What is your gut reaction to a mistake? What is your 5 min reaction? How do you feel about it years later?
Friday nights are pizza and movie night at the Corella household. Boys were rabble-rousing, setting up the dinner trays, and arguing over which movie we were going to watch...as usual. The wife and I were cleaning up the kitchen and setting the table. Door knocks, pizza guy hands wife the pizza, wife hands pizza guy the cash tip (she’d already paid for the pizza online), movie commences. All is well.
Next day the family is out on one of our usual weekend trips; be it to the park, the museum, adjoining city herbal garden, etc. We stop to get some coffee and chocolate milks. As we get to paying, my wife grabs her pocketbook and begins exasperatingly flipping through the various bills and receipts looking for the $100 bill that she wants to break before we continue on our weekend jaunt. She can’t find it. Uh-oh.
We pay the cashier and go on our way. My wife is visibly frustrated. Did she give the pizza guy the best cash tip of his life? You guessed it. After a few moments of silence my wife finally speaks, “well, we certainly made his night.” Exactly.
Can you picture the pizza guy’s reaction when he got back to his car? The cynical types would probably say, “the pizza guy was a thief! he should have gone back and asked if you really meant to give him a monstrous tip.” The mean types would probably say, “You guys are idiots, you got what you deserve.” I prefer to think that we gave that pizza guy a great story. Maybe he called us morons, maybe he laughed, maybe he cried. Maybe he really needed that extra bit of cash to complete his weekend or pay his bills. The catalyst in the whole event was my wife’s final reaction. She realized the futility in holding on to the anger associated with the slip up.
So now whenever we stumble, at work or in our personal lives, we pause and ask ourselves how could we react? Anger and martyrdom are easy. Humor and perspective are harder and what we strive for: what kind of story will we be able to tell 1,5,10 years from now?
Off to create more stories.
One of my favorite parts of the movie Monsters, Inc was when Sulley and Mike first discover that laughter is significantly more powerful than screams. The same applies, I believe, to positive versus corrective feedback. [For the purposes of this discussion, positive feedback means I like the behavior and corrective feedback means I don’t like the behavior].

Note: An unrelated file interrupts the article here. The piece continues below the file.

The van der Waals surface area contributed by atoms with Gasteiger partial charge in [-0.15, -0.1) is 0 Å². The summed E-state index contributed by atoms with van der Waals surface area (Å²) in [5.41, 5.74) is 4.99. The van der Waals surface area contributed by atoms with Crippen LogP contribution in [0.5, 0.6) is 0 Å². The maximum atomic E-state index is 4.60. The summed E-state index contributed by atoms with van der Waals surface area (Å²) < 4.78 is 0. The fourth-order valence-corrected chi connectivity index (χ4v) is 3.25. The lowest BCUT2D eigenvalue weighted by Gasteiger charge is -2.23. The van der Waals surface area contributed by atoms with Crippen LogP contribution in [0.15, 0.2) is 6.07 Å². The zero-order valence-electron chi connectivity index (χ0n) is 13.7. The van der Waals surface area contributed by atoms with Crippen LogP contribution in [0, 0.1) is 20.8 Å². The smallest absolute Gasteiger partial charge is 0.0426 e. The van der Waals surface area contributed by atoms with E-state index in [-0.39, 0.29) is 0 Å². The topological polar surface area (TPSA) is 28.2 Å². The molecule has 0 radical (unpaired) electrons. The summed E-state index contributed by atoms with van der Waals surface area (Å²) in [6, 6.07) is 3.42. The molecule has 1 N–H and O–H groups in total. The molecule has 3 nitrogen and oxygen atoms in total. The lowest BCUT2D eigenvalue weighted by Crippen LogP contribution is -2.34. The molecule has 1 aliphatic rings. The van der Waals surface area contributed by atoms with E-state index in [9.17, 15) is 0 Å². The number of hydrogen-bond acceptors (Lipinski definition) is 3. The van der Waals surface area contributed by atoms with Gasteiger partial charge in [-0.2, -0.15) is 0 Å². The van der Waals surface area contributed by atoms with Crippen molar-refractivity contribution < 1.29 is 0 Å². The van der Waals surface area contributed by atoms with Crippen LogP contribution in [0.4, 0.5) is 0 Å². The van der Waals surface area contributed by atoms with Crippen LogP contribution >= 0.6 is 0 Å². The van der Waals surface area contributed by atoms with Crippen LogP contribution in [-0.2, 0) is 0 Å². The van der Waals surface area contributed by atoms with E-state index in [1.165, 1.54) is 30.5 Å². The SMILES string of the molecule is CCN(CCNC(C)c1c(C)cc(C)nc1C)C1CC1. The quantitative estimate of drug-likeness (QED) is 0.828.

I’m a big proponent of giving feedback as the situation is happening. If a restaurant includes a website on the receipt, I jot down a few notes on the back and log-on at night. If there’s a comment card available at the store, I’ll fill it out. I earnestly feel that feedback is the only thing anybody will ever give you for FREE and has the potential to improve your life. At the very least, all feedback, positive or corrective, has in some form allowed me to gain some new insight about myself or the person delivering the feedback. Even when the feedback was non-illuminating (I already knew via other sources) or wasteful (no value add, cruel, etc) I learned something about the feedback giver - regardless, I learned something and learning = gain. I feel that positive feedback, however, goes the furthest in improving a person’s countenance.
At times, we can get so focused on what we’re not getting, focused on providing corrective feedback (e.g. “Miss, my food is cold”; “Sir, this is not the service that I expected”; “Excuse me, why is this taking so long?”) that we fail to understand how much more powerful positive feedback is to achieving long term behavioral change. How often do we go out of our way to recognize the waiter when he did something RIGHT; even if he was just “doing his job”? How often do we ask to “speak to the manager” to publicly commend the grocery store check-out girl for her expedient processing of your groceries? Personally, I find it more invigorating to look for the good of the event versus the bad.
A simple token of appreciation or notice can profoundly energize (laughter vs. screams). A simple, “hey, you’re doing well” or “I noticed you how you handled this and you did good” and of course, “thank you” can fundamentally alter the mood of your and the receiver’s day.
Special thanks for Justin for taking time out of his day to say “good job”.
What is the difference between being comfortable versus being complacent? I have no idea, so I challenge myself. Challenge my thinking, my parenting, my husband-ing; attempt to challenge my assumptions and my understanding of things. I won't get it right all the time so I welcome all constructive feedback. The goal? To "...be satisfied with life always but never with one's self." (George Jean Nathan)